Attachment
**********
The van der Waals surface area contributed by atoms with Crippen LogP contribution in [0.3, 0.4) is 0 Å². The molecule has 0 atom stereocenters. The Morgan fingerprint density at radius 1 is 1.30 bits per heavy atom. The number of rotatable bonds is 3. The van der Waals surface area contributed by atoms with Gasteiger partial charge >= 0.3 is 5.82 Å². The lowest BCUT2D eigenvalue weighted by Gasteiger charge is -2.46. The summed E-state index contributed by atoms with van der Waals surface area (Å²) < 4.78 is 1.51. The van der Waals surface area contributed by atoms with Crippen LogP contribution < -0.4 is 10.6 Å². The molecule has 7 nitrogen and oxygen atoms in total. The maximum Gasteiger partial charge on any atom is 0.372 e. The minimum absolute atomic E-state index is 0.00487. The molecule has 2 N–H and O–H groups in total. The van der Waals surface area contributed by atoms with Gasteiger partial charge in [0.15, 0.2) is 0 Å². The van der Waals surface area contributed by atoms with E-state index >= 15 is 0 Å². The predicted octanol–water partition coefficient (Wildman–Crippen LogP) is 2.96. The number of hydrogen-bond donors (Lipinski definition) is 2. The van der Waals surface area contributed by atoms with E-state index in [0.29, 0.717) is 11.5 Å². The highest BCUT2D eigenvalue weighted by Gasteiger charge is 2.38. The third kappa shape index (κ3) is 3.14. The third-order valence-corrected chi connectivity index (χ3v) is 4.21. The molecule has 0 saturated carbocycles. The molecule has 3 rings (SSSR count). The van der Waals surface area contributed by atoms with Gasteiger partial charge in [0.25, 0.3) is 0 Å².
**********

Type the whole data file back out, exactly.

The van der Waals surface area contributed by atoms with Crippen LogP contribution in [0.3, 0.4) is 0 Å². The molecule has 0 atom stereocenters. The Morgan fingerprint density at radius 1 is 1.30 bits per heavy atom. The number of rotatable bonds is 3. The van der Waals surface area contributed by atoms with Gasteiger partial charge >= 0.3 is 5.82 Å². The lowest BCUT2D eigenvalue weighted by Gasteiger charge is -2.46. The summed E-state index contributed by atoms with van der Waals surface area (Å²) < 4.78 is 1.51. The van der Waals surface area contributed by atoms with Crippen LogP contribution < -0.4 is 10.6 Å². The molecule has 7 nitrogen and oxygen atoms in total. The maximum Gasteiger partial charge on any atom is 0.372 e. The minimum absolute atomic E-state index is 0.00487. The molecule has 2 N–H and O–H groups in total. The van der Waals surface area contributed by atoms with Gasteiger partial charge in [0.15, 0.2) is 0 Å². The van der Waals surface area contributed by atoms with E-state index >= 15 is 0 Å². The predicted octanol–water partition coefficient (Wildman–Crippen LogP) is 2.96. The number of hydrogen-bond donors (Lipinski definition) is 2. The van der Waals surface area contributed by atoms with E-state index in [0.29, 0.717) is 11.5 Å². The highest BCUT2D eigenvalue weighted by Gasteiger charge is 2.38. The third kappa shape index (κ3) is 3.14. The third-order valence-corrected chi connectivity index (χ3v) is 4.21. The molecule has 0 saturated carbocycles. The molecule has 3 rings (SSSR count). The van der Waals surface area contributed by atoms with Gasteiger partial charge in [0.25, 0.3) is 0 Å².